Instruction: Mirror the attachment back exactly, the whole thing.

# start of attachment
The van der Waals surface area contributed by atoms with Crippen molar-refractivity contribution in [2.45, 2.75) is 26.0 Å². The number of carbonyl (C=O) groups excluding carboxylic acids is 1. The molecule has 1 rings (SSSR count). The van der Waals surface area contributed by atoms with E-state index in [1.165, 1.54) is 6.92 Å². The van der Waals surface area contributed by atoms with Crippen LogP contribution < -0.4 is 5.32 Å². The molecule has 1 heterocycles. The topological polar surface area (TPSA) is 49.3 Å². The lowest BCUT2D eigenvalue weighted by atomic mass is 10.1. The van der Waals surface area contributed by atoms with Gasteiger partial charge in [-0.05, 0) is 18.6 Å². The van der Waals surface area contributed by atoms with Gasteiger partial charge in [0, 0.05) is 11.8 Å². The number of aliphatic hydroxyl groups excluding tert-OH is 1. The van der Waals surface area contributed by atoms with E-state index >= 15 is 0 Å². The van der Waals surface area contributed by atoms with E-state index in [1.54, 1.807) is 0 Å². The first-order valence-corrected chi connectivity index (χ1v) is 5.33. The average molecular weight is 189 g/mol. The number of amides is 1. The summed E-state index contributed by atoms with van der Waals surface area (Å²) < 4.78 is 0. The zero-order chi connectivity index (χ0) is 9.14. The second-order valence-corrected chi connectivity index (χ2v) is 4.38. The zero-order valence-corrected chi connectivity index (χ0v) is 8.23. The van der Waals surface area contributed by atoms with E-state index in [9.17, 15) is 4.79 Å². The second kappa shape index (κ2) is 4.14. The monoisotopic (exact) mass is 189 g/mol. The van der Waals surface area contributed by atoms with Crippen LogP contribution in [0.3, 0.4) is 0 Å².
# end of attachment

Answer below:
The van der Waals surface area contributed by atoms with Crippen molar-refractivity contribution in [2.45, 2.75) is 26.0 Å². The number of carbonyl (C=O) groups excluding carboxylic acids is 1. The molecule has 1 rings (SSSR count). The van der Waals surface area contributed by atoms with E-state index in [1.165, 1.54) is 6.92 Å². The van der Waals surface area contributed by atoms with Crippen LogP contribution < -0.4 is 5.32 Å². The molecule has 1 heterocycles. The topological polar surface area (TPSA) is 49.3 Å². The lowest BCUT2D eigenvalue weighted by atomic mass is 10.1. The van der Waals surface area contributed by atoms with Gasteiger partial charge in [-0.05, 0) is 18.6 Å². The van der Waals surface area contributed by atoms with Gasteiger partial charge in [0, 0.05) is 11.8 Å². The number of aliphatic hydroxyl groups excluding tert-OH is 1. The van der Waals surface area contributed by atoms with E-state index >= 15 is 0 Å². The van der Waals surface area contributed by atoms with E-state index in [1.54, 1.807) is 0 Å². The first-order valence-corrected chi connectivity index (χ1v) is 5.33. The average molecular weight is 189 g/mol. The number of amides is 1. The summed E-state index contributed by atoms with van der Waals surface area (Å²) < 4.78 is 0. The zero-order chi connectivity index (χ0) is 9.14. The second-order valence-corrected chi connectivity index (χ2v) is 4.38. The zero-order valence-corrected chi connectivity index (χ0v) is 8.23. The van der Waals surface area contributed by atoms with E-state index in [9.17, 15) is 4.79 Å². The second kappa shape index (κ2) is 4.14. The monoisotopic (exact) mass is 189 g/mol. The van der Waals surface area contributed by atoms with Crippen LogP contribution in [0.3, 0.4) is 0 Å².